Fiducial’s Guide to Forming a Joint Venture: What You Need to Know

Fiducial’s Guide to Forming a Joint Venture: What You Need to Know

  • Learn how to form a joint venture.
  • Find out why businesses form joint ventures.
  • Discover how a joint venture works and how it differs from a consortium.
  • Learn what a well-crafted joint venture agreement should include.

When multiple business entities make a decision to start a new business together as a cooperative arrangement, they form a joint venture. In creating a joint venture, each of the involved entities agrees to a few things. They agree to the assets they will contribute, how they will distribute income and share expenses, and how the new entity will move forward.

Before deciding to get involved in a joint venture, business owners must carefully assess how they plan to proceed. It is essential that every detail of the new organization’s operations be thought out and addressed ahead of time. Everything from its management and tax liabilities to the distribution of profits and losses must be discussed. Read on for Fiducial’s guide to joint ventures!

Forming a Joint Venture

Even though a joint venture represents a cooperative between two or more business entities, each of those original entities retains its original legal status, whether as companies, corporations, or as an individual or group of individuals. Not all joint ventures involve the actual formation of a new business entity. However, if created, a new entity must pay its own taxes.

The tax liability will be based on the form of business adopted. If an unincorporated joint venture, the tax on profits will belong to the entities who originally joined the agreement. However, as a corporation, it will have its own tax responsibility.

A joint venture can exist solely as an agreement between the original cooperating entities. Whatever form a joint venture takes, partners should arrange it via a detailed, comprehensive contract. The contract should specify what assets each of the participating entities will contribute, how they will manage the new entity, who will control important decisions, and how they will accomplish the distribution of profits and losses.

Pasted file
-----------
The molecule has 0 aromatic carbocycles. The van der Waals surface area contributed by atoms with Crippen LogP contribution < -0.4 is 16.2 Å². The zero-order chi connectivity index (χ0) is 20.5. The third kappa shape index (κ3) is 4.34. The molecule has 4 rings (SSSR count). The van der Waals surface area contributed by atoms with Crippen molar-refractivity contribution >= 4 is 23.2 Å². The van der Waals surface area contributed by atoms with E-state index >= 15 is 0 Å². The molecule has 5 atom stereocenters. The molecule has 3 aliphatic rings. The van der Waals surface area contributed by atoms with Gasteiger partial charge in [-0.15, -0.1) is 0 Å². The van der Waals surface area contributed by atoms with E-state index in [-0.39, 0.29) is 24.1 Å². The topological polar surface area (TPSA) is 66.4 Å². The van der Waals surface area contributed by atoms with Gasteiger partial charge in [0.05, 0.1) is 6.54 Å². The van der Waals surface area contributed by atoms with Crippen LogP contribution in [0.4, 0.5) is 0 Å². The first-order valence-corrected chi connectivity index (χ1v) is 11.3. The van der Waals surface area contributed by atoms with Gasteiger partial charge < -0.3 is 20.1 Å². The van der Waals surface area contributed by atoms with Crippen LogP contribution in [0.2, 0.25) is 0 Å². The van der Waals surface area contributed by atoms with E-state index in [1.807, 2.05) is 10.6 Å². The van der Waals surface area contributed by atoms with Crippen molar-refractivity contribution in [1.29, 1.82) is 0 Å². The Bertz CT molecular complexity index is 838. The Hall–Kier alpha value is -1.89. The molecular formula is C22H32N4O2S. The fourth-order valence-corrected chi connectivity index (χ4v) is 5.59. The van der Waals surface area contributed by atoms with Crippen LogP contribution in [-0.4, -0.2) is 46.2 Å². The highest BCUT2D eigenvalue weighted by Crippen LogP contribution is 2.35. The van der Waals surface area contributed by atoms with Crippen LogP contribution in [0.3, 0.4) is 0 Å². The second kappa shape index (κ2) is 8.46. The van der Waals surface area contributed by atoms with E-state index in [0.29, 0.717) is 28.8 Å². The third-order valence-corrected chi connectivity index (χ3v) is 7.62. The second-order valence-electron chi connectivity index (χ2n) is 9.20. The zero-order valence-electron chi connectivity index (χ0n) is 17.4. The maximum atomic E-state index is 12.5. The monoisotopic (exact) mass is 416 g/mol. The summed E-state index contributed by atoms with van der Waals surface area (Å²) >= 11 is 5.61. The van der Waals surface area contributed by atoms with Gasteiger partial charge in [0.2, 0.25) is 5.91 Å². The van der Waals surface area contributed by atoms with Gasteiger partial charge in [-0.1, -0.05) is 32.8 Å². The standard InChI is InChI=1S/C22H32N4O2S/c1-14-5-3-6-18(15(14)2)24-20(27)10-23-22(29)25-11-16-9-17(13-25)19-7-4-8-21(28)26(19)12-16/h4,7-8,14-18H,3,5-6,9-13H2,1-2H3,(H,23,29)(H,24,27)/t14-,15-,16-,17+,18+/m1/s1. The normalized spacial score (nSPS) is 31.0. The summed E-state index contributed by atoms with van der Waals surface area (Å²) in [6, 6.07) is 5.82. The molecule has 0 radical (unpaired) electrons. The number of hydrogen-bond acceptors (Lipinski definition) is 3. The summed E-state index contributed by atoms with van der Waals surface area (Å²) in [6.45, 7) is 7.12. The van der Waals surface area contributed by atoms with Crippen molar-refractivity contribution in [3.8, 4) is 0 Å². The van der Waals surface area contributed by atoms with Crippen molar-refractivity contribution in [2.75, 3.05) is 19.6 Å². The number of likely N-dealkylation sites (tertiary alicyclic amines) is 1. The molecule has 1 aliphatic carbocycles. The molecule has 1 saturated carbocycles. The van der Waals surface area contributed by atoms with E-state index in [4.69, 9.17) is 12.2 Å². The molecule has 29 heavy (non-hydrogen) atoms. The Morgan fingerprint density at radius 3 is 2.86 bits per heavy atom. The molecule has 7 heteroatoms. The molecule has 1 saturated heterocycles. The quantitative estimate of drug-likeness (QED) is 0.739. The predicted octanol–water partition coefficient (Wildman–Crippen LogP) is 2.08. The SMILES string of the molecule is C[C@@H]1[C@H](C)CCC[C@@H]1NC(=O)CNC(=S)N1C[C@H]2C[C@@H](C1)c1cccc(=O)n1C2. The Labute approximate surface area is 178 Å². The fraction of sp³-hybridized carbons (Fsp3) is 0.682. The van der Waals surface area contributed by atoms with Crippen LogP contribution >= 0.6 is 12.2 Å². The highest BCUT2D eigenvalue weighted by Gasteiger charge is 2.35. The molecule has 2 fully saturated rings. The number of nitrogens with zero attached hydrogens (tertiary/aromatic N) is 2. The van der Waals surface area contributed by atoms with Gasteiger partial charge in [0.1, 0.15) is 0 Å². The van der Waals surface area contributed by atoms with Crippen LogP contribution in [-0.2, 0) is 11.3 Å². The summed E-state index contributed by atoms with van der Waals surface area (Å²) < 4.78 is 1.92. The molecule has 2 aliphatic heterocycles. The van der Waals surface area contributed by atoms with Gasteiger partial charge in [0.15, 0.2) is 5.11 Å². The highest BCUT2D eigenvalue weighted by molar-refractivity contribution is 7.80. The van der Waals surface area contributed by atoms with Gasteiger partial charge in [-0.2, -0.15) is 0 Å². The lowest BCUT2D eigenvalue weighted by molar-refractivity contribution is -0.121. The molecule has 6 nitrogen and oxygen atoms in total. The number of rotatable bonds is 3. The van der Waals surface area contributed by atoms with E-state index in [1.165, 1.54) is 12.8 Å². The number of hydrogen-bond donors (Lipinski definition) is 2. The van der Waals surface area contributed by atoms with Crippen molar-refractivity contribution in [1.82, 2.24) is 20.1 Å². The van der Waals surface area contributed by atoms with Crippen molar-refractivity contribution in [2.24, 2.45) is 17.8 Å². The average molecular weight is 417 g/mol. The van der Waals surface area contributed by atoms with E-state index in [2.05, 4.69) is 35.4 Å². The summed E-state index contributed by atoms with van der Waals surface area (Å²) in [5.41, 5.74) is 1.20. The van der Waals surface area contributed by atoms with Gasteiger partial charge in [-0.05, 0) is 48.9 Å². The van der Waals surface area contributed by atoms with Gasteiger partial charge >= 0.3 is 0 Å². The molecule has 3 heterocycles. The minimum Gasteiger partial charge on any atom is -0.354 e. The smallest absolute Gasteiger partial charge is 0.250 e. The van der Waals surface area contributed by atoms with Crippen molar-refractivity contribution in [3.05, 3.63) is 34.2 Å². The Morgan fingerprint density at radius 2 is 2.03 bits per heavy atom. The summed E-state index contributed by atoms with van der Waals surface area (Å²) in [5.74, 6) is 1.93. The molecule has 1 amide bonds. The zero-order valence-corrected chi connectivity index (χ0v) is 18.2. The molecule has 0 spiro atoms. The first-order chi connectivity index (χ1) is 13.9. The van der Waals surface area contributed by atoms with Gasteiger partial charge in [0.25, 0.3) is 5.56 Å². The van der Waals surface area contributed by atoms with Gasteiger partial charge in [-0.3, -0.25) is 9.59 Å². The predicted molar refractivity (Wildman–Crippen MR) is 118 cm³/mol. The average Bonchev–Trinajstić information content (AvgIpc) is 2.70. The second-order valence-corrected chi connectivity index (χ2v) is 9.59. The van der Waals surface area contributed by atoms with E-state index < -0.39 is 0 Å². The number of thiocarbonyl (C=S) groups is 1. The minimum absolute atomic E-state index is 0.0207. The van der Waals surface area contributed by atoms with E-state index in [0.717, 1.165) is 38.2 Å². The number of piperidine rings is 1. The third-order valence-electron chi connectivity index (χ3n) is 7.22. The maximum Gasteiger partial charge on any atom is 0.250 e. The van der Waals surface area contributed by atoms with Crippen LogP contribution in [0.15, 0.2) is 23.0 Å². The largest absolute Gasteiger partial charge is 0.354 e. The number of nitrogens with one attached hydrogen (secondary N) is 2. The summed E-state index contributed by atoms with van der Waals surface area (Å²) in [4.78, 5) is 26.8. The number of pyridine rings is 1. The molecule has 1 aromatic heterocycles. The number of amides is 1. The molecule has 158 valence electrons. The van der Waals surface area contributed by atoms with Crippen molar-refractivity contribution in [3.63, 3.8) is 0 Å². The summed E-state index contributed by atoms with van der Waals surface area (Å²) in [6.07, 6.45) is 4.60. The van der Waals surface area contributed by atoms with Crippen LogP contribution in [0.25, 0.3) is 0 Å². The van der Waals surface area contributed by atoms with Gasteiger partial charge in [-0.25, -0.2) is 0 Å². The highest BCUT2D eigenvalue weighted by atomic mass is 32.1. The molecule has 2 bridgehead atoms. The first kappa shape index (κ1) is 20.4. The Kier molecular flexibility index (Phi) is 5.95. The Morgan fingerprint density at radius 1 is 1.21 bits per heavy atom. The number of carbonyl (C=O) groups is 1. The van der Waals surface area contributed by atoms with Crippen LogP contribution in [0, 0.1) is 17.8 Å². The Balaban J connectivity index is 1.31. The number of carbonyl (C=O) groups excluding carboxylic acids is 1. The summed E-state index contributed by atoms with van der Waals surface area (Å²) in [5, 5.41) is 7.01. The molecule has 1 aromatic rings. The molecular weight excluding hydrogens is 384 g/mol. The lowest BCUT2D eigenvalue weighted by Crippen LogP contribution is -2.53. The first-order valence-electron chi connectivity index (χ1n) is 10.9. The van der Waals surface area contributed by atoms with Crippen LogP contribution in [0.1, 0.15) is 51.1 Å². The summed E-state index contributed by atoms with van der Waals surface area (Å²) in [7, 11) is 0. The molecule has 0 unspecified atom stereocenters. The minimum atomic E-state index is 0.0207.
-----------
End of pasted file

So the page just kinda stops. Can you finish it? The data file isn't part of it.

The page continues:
Why should you form a joint venture?

Why Form a Joint Venture?

There are numerous advantages to forming a joint venture, including combining distinct talent and background from two separate entities to create a novel product or service, or taking advantage of one entity’s strength in marketing with another’s innovation.

BMW Brilliance Automotive, Ltd, an entity formed between BMW Group and Brilliance China Automotive Holdings, illustrates a good example of a joint venture. The two created a new entity to sell BMW vehicles in China, leveraging Brilliance China’s geographic presence to sell BMW’s products.

Among the reasons for forming a joint venture are:

  • Leveraging the combined resources of multiple entities in order to strengthen the organization’s strength and viability.
  • Leveraging the expertise of one or more of the original entities in order to create a better product or improve its delivery or marketing.
  • To achieve economies of scale. Though many joint ventures begin with an eye to the future, some exist to accomplish short-term goals. Then, they quickly disband upon achieving those goals.

How Does a Joint Venture Work?

A joint venture can take the shape of any type of business entity, including a partnership or corporation. Whatever type of entity the founding businesses land upon, decisions need to be made regarding division of stock if creating a corporation, who will be on the board of directors, and how much responsibility for the new entity’s management each original entity will carry.

In some cases, entities establish a joint venture under a unique federal income tax arrangement called a qualified joint venture. This allows a married couple greater simplicity in filing their joint return than they would find if they established the business they operate together as a partnership.

Though similar, a consortium is not the same as a joint venture, as it is a more casual business arrangement that does not involve the creation of a new entity. Rather, in a consortium, distinct entities remain separate but make the decision to cooperate.

Crafting an agreement

Though it is conceivable that multiple entities would be willing to enter a joint venture on a casual basis or via an oral agreement and there is no requirement that a joint venture register with either a state or federal government, it is still better to involve an attorney who can craft a document requiring the signatures of all parties involved. A well-formulated joint venture agreement may include:

  • The names of all entities involved in the agreement
  • The management structure is adopted in the formation of the joint venture
  • The ownership percentage of each of the named members
  • The percentage of profit or loss allocated to each named member (also known as their distributive share)
  • The name of the bank through which the joint venture will manage its funds
  • The identities of all contractors and employees who will manage the day-to-day operations
  • The resources being made available for the organization
  • How financial statements and records will be created, dispersed, documented, and archived
  • Under what state’s laws the joint venture will operate

Do you have any questions about joint ventures or business entities? Call Fiducial at 1-866-FIDUCIAL or make an appointment at one of our office locations to discuss your situation.

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